Building a Better Gravel Grinder Part I

I should probably have considered the new wheels and tires that I put on my bike a month or so back to be part I, but I had not yet decided on what path this transformation was going to take so I punted.

The two things that I am trying to achieve with this transformation are simplicity, e.g. reducing the number of failure points, and comfort. Unlike a lot of riders who crank out a twenty mile ride at a twenty mile per hour clip I find myself in the saddle for three hours or more on the weekends and about two hours per ride on the weekdays. That is a lot of saddle time for someone who works in an office job full time. Comfort is critical and I do not want something to fail twenty miles from my start point because it is a long way back. Trust me, I found out the hard way that I had not replaced the twenty six inch tube with a 700c tube until I was looking down at a slow leak sixteen miles from my house. Whoops.

The first change that I wanted to make was to get rid of the front derailleur. Several times this season I had to clean out masses of limestone dust, sweat, and grime from the pulley mounted on my seat tube in order to regain the ability to shift the front derailleur. Considering how little I used the second chainring I deemed the entire front shifting regime to be expendable.

Thankfully, the world of single chainring drivetrains has taken the road world by storm in the last year or so. Okay, maybe not the road world but definitely the sub-segment of riders who spend a majority of their time on less than ideal surfaces like gravel, crushed limestone trails, or straight up dirt. Full-up OE crankset solutions exist, but I am cheap. I wanted to go with an aftermarket conversion that replaced my two OE chainrings with a single aftermarket chainring.

Dropped chains you ask? Yes, if you just removed the front derailleur and went on your merry way with the original chainrings there would likely be a lot of dropped chains in your future. This new breed of chainrings takes care of that problem by using a “narrow wide” tooth configuration. This helps prevent dropped chains and removes the need for a chainkeeper. A lot of 1x riders are also using so-called “clutched” rear derailleurs that restrict chain movement to only the times when a shift is activated. It is a bomb proof solution, but I am going with the down and dirty solution for now to see if I enjoy the single chainring experience.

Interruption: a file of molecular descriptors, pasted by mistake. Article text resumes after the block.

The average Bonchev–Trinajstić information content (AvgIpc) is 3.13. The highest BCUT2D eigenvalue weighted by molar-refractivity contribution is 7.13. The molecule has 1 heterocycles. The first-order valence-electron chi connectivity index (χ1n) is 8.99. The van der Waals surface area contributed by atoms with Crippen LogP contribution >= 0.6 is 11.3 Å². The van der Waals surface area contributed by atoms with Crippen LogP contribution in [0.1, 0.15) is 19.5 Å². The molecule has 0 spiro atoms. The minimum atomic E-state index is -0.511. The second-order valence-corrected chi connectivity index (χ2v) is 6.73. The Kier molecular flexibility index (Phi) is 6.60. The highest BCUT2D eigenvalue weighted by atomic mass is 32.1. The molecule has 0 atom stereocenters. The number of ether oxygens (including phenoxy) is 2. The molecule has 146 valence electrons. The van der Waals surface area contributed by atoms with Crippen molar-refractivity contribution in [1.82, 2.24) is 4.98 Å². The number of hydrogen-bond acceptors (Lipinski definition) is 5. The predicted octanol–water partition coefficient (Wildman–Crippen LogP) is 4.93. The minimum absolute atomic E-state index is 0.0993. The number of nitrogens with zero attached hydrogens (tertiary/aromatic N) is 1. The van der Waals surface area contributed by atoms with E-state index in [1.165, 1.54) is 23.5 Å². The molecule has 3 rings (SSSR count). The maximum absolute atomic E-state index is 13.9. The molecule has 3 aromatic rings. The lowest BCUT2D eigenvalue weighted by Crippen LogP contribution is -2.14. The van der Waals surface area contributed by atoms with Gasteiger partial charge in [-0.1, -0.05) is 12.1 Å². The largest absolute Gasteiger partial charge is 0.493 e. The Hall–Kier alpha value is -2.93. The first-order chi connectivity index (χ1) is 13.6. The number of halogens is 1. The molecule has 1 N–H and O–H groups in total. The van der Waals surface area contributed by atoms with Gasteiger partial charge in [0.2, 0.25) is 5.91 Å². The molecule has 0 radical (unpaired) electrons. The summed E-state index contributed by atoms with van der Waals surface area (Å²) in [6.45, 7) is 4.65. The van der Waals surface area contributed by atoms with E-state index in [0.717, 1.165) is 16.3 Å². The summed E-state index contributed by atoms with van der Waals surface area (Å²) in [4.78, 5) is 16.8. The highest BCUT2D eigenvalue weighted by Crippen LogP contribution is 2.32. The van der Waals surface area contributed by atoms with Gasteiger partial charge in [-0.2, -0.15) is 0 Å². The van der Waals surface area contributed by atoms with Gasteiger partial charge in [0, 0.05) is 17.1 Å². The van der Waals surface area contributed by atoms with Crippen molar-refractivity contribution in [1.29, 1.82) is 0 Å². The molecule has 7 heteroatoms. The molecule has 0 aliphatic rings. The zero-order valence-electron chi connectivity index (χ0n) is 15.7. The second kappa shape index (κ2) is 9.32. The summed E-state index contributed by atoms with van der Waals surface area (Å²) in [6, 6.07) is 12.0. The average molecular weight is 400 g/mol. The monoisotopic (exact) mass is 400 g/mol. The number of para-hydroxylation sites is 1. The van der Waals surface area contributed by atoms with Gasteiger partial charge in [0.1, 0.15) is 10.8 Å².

Two manufacturers of narrow wide chainrings caught my eye in preparation for this project: Race Face and Wolf Tooth Components. Both offered a 110 BCD chainring to fit my OE FSA Gossamer Compact crankset. Initially I considered the Wolf Tooth option to be preferred—small company making their stuff in the U.S.A.—but a trusted rider of the gravel who also rides a converted single chainring rig swayed me to the Race Face chainring. I am sure that the Wolf Tooth is a quality component and there are a lot of online reviews that attest to the fact, but I was convinced by the opinion of someone I consider trustworthy that I would not go wrong with the Race Face chainring. It was a judgment call.

In terms of tooth count a range of options were available, but I settled on a 42 tooth chainring. Using the Sheldon Brown “Gear Calculator” I figured on the following gear inches:

Gear Inch Table

You can see the two original chainrings on the left and right with the chosen narrow wide chainring in the middle. With the narrow wide 42 tooth chainring I am losing a little on the top and bottom end, but I am keeping a pretty good amount of the overall range. Unlike a lot of group riders who are worried about cadence I ride mostly by myself so the difference in steps is not a critical issue for me. The calculations are based on 700c wheels with 35mm wide tires and 170mm crankarms.

The cassette was considered for replacement, but considering that I spent 90% of my time riding on one of the cogs I figured that there was another season of life if I spent more time in cogs with 11, 12, and 13 teeth.

Installation was a snap. If this is something that you want to do make sure that you get the correct chainring bolts otherwise you will end up making another trip to the LBS in anger. I had a set from a single speed build I put together years ago.

All told the look is a lot cleaner:

IMG_0496

But how does it ride? Stay tuned for a long term report.

Note: I paid retail for everything mentioned in the above post. No one sent me anything to test nor does anyone expect any kind words in return for the use of their products. I would love to be one of those lucky people, but instead I just ride what I think will work best.

Advertisements

One response to “Building a Better Gravel Grinder Part I

  1. Pingback: Building a Better Gravel Grinder Part II | My Green Misadventure

Leave a Reply

Fill in your details below or click an icon to log in:

WordPress.com Logo

You are commenting using your WordPress.com account. Log Out / Change )

Twitter picture

You are commenting using your Twitter account. Log Out / Change )

Facebook photo

You are commenting using your Facebook account. Log Out / Change )

Google+ photo

You are commenting using your Google+ account. Log Out / Change )

Connecting to %s